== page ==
PerspectiveAnthropology

Deflating the myth of isolated communities

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Science  08 Nov 2019:
Vol. 366, Issue 6466, pp. 682-683
DOI: 10.1126/science.aaz6574

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Summary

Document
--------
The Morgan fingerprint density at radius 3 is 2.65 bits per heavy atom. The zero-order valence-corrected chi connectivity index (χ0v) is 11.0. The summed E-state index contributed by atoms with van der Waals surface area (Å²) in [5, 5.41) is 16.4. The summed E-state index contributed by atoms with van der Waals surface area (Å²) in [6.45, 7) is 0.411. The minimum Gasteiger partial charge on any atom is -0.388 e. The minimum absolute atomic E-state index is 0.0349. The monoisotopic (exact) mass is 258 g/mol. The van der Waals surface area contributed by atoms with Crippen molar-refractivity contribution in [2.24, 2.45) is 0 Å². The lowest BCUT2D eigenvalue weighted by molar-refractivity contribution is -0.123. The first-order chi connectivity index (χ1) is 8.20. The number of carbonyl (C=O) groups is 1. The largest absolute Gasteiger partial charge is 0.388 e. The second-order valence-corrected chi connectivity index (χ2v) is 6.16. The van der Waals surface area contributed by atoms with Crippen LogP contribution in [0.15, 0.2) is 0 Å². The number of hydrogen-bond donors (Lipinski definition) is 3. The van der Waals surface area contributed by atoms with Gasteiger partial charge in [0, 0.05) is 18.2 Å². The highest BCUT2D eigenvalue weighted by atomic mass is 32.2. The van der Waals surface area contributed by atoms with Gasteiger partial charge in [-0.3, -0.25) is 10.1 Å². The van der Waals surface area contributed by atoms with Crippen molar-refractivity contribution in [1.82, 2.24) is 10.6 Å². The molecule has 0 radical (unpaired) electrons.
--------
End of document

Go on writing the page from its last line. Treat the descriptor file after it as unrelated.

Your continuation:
From its early foundations, two schools of thought have dominated academic anthropology's perspective on deep human history (1). Whereas cultural evolution has charted broad, step-like trajectories toward large human aggregations, culture history subdivides cultural traditions in space and time. Guided by these perspectives, generations of archaeologists have pegged the transition from mobile foraging to permanent villages as a transformational shift in the human past. But new findings, including the deft integration of multiple lines of evidence by Mittnik et al. (2) on page 731 of this issue, raise questions about the categorical juxtaposition of mobility and sedentism.

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